My customer_jdbc.properties file ends up like this:
db2Pool_dev.testOnReserveQuery=SELECT VALUE from SIDEV_TEST where ID = 1
INSTALL DB2 ODBC
I am running Sterling Map Editor on a PC with Windows 7 64-bit OS. Thus I need a DB2 ODBC for Windows. As mentioned, I am connecting to the DB2 Database I installed previously in my Demo Environment.
Start by downloading the IBM Data Server Driver for ODBC and CLI for DB2 from IBM Support.
Unzip the file and install the driver through Command Line.
This should make the ODBC Driver available in the ODBC Data Source Administrator in Windows.
There is however one thing to mention here. Since I have a 64-bit laptop, but the Sterling Map Editor is 32-bit, I need to use the 32-bit ODBC Data Source Administrator to create the User DNS for use in the Map Editor. So instead of going to the Control Panel and open the ODBC Data Source Administrator from there, I have to go to C:\Windows\SysWOW64 and start odbcad32.exe from there to get the 32-bit version of the Administrator.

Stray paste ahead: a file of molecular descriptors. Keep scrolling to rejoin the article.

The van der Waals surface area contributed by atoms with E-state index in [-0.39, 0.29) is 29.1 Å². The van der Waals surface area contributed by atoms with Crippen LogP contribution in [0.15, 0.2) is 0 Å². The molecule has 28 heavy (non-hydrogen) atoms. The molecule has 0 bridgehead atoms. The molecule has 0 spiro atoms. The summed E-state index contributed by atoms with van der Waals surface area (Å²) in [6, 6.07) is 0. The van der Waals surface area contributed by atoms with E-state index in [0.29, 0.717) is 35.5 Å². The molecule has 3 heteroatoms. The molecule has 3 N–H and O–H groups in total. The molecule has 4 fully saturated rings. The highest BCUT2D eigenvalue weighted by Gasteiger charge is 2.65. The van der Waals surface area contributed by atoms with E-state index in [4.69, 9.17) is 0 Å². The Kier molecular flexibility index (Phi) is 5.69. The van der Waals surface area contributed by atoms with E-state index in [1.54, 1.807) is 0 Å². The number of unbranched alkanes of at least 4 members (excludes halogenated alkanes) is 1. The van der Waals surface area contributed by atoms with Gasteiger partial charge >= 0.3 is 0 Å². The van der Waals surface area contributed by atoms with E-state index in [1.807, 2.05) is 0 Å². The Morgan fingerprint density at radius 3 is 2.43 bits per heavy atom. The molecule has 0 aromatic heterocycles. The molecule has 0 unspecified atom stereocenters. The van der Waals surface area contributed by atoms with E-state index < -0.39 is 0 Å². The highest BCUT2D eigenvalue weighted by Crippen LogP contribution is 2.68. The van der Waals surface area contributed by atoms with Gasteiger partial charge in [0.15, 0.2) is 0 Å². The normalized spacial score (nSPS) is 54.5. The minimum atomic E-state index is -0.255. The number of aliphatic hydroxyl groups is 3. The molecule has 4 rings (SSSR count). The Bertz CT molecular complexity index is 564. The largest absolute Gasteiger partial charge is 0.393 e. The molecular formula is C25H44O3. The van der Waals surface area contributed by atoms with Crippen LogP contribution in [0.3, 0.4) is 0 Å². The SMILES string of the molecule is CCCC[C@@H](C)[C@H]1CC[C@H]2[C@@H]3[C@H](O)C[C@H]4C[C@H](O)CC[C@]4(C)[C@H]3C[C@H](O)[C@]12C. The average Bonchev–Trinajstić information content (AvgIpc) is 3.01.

Now, lets get ready for some Screenshot Bonanza!
In the ODBC Data Source Administrator (the 32-bit edition), select User DNS and Add.
Then select to use the IBM Data Server Driver for ODBC.
Give the new Data Source a name. This name however can not be whatever. It has to be identical to the DB Pool name in the Sterling B2B Integrator.
Then Add Database alias, user ID and Password.
This is it for the ODBC setup.
Create the Map
Next, and last thing is to create the map itself.
I will just create a very simple map that takes a Positional flat file with one data field per record and inserts it to a table.
Select New Map, give it a name and select Input format Positional and Output Format SQL. You then end up with an initial map like below.
Then go to the output side and select Properties. Select ODBC Data Sources -> Machine Data Source and the ODBC DSN created earlier (db2Pool_dev).
By some reason, there is a bug here (at least in my case). Under the ODBC Connection parameters, the DSN name is selected with Uppercase Letters only. That DSN name should match the name in the Sterling B2B Integrator properties, and is Case Sensitive. So I just edited that DSN name to fit my configuration files.
Click OK, and select the Table(s) that should be made available in the map.
The next step is to add a Output record in the map. Click Create Sub and Output record. Give it a name and choose SQL Operations. Select Data Source and Table/View from the Drop Downs. And Operation Insert. Set Looping to 1000 to enable insertion of multiple records.
Click OK. Right Click on the Output record created, and select Generate Fields. Select the Value Field, since the ID is created in the Database as a auto incremented value.